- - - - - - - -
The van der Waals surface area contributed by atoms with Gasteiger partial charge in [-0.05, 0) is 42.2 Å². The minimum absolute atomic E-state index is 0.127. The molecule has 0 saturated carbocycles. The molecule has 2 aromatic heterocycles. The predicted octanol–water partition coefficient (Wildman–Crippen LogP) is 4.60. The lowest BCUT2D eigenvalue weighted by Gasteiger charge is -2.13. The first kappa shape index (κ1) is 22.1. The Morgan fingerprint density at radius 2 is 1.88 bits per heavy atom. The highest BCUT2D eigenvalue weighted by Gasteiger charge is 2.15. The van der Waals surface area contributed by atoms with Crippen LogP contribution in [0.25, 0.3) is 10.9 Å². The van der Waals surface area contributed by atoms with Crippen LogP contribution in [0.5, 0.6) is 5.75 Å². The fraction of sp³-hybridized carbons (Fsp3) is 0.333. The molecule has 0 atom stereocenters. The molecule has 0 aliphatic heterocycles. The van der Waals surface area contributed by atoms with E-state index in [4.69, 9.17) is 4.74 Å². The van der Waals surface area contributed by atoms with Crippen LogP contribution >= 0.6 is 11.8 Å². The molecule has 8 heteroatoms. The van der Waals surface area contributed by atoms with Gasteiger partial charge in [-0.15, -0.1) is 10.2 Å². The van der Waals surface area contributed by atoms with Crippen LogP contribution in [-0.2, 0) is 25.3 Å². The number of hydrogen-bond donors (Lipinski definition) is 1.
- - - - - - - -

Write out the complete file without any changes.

The van der Waals surface area contributed by atoms with Gasteiger partial charge in [-0.05, 0) is 42.2 Å². The minimum absolute atomic E-state index is 0.127. The molecule has 0 saturated carbocycles. The molecule has 2 aromatic heterocycles. The predicted octanol–water partition coefficient (Wildman–Crippen LogP) is 4.60. The lowest BCUT2D eigenvalue weighted by Gasteiger charge is -2.13. The first kappa shape index (κ1) is 22.1. The Morgan fingerprint density at radius 2 is 1.88 bits per heavy atom. The highest BCUT2D eigenvalue weighted by Gasteiger charge is 2.15. The van der Waals surface area contributed by atoms with Crippen LogP contribution in [0.25, 0.3) is 10.9 Å². The van der Waals surface area contributed by atoms with Crippen LogP contribution in [0.5, 0.6) is 5.75 Å². The fraction of sp³-hybridized carbons (Fsp3) is 0.333. The molecule has 0 atom stereocenters. The molecule has 0 aliphatic heterocycles. The van der Waals surface area contributed by atoms with E-state index in [4.69, 9.17) is 4.74 Å². The van der Waals surface area contributed by atoms with Crippen LogP contribution >= 0.6 is 11.8 Å². The molecule has 8 heteroatoms. The van der Waals surface area contributed by atoms with Gasteiger partial charge in [-0.15, -0.1) is 10.2 Å². The van der Waals surface area contributed by atoms with Crippen LogP contribution in [-0.2, 0) is 25.3 Å². The number of hydrogen-bond donors (Lipinski definition) is 1.